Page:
Brexit: UK's Supreme Court set to rule next year on EU exit challenge
The Government faces a wait until next year to find out whether it has won its historic Brexit challenge at the UK's highest court.
At the completion of four days of detailed legal argument yesterday, 11 Supreme Court justices reserved their ruling until the new year.
The Supreme Court's president Lord Neuberger said: "It bears repeating we are not being asked to overturn the result of the EU referendum.
"The ultimate question in this case concerns the process by which that result can lawfully be brought into effect.
"As we have heard, that question raises important constitutional issues and we will now take time to ensure the many arguments presented to us orally and in writing are given full and proper consideration."
Lord Neuberger added: "Having said that, we appreciate that this case should be resolved as quickly as possible, and we will do our best to achieve that."
The proceedings began on Monday amid a blaze of publicity around the world.
The hearing followed a High Court ruling against the Government in November.
Three judges ruled that Prime Minister Theresa May lacked legal power to use the royal prerogative to trigger Article 50 of the Lisbon Treaty to start the two-year process of withdrawing from the European Union.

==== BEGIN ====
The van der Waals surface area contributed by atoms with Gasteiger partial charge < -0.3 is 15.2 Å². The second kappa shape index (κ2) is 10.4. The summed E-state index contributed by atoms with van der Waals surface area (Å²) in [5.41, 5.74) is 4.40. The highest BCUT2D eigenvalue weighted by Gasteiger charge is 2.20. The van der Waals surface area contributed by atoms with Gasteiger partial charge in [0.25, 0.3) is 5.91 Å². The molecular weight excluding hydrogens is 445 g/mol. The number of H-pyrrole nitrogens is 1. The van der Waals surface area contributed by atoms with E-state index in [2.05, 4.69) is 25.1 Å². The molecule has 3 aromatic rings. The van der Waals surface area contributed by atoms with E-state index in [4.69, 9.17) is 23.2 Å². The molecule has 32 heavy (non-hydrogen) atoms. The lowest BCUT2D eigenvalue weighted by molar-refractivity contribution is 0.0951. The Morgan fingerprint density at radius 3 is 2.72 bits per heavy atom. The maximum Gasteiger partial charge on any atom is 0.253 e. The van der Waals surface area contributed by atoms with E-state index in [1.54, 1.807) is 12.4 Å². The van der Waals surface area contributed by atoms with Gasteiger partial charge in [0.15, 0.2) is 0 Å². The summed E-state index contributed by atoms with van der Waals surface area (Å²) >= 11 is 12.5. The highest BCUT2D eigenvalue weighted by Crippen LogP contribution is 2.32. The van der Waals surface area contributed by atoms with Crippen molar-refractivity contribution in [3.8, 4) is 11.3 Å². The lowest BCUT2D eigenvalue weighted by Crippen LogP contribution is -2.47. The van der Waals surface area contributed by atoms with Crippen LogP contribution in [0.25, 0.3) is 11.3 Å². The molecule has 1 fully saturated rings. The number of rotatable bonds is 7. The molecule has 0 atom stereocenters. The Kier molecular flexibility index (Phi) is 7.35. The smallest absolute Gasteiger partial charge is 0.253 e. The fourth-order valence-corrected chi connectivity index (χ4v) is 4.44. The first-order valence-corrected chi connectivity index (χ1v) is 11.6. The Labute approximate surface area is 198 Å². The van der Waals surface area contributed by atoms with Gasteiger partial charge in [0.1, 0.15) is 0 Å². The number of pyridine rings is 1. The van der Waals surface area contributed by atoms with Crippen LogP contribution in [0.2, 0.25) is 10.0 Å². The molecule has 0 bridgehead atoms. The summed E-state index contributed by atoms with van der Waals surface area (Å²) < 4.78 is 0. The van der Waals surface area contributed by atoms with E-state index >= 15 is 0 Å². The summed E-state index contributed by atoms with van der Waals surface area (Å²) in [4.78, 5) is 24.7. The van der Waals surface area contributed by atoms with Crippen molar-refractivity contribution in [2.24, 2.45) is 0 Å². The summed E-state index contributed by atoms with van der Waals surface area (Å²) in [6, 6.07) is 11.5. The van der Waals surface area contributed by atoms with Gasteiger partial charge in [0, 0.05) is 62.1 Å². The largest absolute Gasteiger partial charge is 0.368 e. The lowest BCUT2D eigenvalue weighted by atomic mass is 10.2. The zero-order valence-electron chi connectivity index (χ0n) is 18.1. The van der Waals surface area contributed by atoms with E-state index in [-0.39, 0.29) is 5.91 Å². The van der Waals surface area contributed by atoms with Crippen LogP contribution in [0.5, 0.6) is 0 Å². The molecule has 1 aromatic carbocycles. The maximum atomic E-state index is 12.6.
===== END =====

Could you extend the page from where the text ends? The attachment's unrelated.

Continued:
Opponents say that an Act of Parliament is needed. But yesterday's proceedings were rounded off with a final claim by James Eadie QC, for the Government, that the use of the royal prerogative was lawful.
He said the Government was asserting that the prerogative provided "a specific power to notify Article 50 and so start the process of withdrawal notwithstanding that will result in changes to domestic law".
Gina Miller, the lead claimant in the successful High Court action before the Lord Chief Justice Lord Thomas, said after the Supreme Court hearing: "The tone of this week's proceedings from everyone involved and many parts of the media showed respect, civility and professionalism and I very much hope that this will continue throughout the process of the UK's withdrawal from the EU."
Ms Miller, an investment fund manager and philanthropist who had endured death threats during the High Court hearing, added: "As my counsel Lord Pannick said, the constitutional elephant in the room remains - to give notice under Article 50 using the prerogative is an affront to parliamentary sovereignty."
Mr Eadie told the court the EU Referendum Act 2015 had set up the June vote.
The use of the prerogative was "consistent with the legislative scheme" to give effect to the outcome of the vote to leave the EU.
Mr Eadie acknowledged that if primary legislation were required to trigger Brexit, it would have to be by way of an Act of Parliament.